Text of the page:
He said he asked Stinson about it and the Crown asked him why didn’t ask anyone else.

“I asked Liam because somewhere during the night it was said by Liam that he had someone getting gas, basically that he was going to have this person who owed him money’s place set on fire.”

He later learned that Cheff’s townhouse was the target of the arson and became alarmed.

“My first reaction was to ask if anyone was home, so it wasn’t going to be something it turned out to be.”

He said Stinson told him the people who lived there had gone to Timmins and Stinson showed a text from his estranged girlfriend, Rose, who had been staying at Cheff’s place, as proof.

Witness testified second man lit Molotov cocktail that ignited the fire

The witness said he offered to show the other man the exact address of Cheff’s townhouse and went with him just before dawn, with a bag containing two Molotov cocktails fashioned from the gas-filled bottles.

He said he found the back door of the unit open and stepped into the kitchen.

When he turned around, he said the other man had lit one of the bottles on fire and the other was spinning, unlit, on the floor.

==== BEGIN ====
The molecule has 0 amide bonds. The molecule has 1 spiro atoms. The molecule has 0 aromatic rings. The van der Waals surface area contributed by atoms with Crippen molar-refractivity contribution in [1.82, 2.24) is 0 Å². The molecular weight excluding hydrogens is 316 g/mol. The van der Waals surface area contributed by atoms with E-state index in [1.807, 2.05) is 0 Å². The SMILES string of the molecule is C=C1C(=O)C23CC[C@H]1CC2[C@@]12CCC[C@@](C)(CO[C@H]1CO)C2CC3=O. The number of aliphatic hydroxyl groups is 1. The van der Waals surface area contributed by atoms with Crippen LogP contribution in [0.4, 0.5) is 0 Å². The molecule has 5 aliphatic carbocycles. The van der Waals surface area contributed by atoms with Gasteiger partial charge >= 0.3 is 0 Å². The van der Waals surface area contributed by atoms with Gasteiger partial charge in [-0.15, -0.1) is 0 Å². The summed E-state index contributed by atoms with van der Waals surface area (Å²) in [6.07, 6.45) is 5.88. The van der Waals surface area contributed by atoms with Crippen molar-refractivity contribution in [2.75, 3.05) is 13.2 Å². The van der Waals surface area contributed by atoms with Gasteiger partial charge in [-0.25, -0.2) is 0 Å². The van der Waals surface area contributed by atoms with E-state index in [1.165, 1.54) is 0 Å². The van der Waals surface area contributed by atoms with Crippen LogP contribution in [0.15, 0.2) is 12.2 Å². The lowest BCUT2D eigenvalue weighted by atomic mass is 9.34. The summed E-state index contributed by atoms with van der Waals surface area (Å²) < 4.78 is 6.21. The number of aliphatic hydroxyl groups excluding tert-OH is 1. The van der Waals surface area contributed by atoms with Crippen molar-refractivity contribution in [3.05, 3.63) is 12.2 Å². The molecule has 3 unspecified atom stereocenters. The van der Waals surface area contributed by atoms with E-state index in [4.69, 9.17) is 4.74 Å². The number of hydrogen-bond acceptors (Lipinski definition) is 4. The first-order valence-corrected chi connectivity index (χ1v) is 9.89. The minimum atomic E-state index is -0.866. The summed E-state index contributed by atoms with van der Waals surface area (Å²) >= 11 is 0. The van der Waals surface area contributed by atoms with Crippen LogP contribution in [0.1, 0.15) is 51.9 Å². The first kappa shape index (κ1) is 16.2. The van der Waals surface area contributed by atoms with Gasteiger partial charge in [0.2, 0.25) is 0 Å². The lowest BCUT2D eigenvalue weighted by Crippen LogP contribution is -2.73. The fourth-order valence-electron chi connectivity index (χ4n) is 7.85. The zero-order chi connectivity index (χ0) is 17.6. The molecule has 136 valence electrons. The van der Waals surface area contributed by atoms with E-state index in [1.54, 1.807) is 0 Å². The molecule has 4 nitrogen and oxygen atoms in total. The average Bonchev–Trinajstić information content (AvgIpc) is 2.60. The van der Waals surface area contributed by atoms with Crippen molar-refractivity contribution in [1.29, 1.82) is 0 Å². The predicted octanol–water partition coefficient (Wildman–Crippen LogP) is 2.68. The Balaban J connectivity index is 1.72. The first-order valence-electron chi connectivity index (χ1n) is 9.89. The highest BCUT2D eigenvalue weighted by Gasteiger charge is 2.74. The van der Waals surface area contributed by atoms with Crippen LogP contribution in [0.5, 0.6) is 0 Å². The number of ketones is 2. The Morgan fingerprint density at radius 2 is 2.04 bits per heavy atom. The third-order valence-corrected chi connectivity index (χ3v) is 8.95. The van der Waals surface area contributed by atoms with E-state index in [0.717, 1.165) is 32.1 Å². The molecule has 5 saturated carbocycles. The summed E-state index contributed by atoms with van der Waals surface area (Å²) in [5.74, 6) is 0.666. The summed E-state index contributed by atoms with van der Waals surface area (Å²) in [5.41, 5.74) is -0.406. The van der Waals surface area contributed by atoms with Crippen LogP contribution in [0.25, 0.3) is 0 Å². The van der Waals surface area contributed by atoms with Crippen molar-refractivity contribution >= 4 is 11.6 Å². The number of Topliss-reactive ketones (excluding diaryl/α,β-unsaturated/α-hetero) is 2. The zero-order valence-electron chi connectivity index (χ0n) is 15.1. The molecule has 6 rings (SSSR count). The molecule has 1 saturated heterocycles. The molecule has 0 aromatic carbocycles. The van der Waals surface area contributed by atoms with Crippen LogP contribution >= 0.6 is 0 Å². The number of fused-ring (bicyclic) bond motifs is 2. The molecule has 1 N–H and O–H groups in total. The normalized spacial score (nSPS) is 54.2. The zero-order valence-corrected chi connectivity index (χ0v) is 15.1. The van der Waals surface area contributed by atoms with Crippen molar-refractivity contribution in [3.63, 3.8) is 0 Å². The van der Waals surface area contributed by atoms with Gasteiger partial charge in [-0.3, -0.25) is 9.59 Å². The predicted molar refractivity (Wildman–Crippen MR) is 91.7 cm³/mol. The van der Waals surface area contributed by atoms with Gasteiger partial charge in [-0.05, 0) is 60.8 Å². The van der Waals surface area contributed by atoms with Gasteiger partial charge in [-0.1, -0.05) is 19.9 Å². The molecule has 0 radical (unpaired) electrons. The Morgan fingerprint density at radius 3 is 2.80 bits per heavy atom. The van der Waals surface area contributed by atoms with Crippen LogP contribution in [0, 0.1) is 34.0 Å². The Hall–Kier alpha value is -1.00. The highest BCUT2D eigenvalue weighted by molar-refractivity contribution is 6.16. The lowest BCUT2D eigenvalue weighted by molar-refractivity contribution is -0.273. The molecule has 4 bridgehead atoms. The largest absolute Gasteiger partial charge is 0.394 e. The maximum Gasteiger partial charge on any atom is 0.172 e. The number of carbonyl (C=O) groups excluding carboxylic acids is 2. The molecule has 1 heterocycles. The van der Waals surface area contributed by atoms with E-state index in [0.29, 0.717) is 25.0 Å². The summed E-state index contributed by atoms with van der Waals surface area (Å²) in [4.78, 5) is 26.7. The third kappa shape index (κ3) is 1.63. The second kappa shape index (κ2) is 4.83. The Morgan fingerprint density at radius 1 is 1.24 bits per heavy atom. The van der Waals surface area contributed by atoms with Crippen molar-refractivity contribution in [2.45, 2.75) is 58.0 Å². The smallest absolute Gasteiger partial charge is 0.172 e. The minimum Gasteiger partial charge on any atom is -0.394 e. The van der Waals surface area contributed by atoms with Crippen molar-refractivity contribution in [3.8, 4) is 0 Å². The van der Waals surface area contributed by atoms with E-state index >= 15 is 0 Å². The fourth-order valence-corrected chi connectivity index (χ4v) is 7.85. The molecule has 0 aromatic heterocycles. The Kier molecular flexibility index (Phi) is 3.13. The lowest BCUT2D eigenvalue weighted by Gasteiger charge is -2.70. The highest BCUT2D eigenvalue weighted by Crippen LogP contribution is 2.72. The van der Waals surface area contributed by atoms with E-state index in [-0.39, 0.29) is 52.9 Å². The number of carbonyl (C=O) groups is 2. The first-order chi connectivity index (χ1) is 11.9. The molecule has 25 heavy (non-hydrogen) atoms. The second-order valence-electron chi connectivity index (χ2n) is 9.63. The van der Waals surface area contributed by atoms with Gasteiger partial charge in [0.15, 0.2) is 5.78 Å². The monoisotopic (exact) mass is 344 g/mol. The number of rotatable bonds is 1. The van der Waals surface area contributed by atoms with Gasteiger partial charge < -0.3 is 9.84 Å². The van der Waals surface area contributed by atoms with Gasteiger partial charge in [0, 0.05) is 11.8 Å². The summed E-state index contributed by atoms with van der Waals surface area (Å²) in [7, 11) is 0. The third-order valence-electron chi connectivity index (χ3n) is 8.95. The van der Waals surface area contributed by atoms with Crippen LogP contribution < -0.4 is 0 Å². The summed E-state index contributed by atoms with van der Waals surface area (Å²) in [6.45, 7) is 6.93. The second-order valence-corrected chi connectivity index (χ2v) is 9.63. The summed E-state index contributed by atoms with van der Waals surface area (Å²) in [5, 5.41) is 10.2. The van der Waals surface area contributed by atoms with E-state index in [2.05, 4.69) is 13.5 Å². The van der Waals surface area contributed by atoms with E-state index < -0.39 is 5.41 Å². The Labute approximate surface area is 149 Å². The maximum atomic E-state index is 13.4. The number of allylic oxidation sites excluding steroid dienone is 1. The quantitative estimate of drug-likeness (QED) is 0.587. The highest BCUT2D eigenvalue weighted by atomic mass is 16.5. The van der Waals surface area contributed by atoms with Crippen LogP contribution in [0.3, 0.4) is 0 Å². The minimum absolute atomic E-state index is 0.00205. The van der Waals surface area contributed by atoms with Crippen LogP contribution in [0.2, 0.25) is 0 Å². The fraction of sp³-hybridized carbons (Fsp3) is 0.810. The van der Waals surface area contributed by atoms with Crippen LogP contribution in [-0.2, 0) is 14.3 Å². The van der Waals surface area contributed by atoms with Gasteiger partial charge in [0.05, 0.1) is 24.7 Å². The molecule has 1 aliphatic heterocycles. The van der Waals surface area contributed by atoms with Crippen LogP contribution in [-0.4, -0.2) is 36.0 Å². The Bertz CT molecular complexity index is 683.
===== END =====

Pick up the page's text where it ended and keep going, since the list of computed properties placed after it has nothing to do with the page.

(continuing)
The other witness, who also cannot be identified, confirmed in his testimony Tuesday that he didn’t know anyone who lived at the townhouse and had no disagreements with the victims, but that he set the fire at Stinson’s direction.

“It wasn’t intentional,” he said.  “I never wanted anyone to get hurt”

I owed him money, plus I wanted more drugs. And he said he’d hook me up if I started the fire.– Witness who cannot be identified by name at trial of Liam Stinson

When asked what was in it for him, he replied that Stinson told him he’d be compensated but there was never an agreement on what the word compensation meant.

“I owed him money, plus I wanted more drugs,” the witness said. “And he said he’d hook me up if I started the fire.”

He said the money he owed to Stinson amounted to about $100 for drugs the week before.

Under cross-examination, defence lawyer Joseph Wilkinson asked the witness about his daily consumption of fentanyl in 2021.

The man replied it would have been between 0.2 and 0.5 milligrams a day.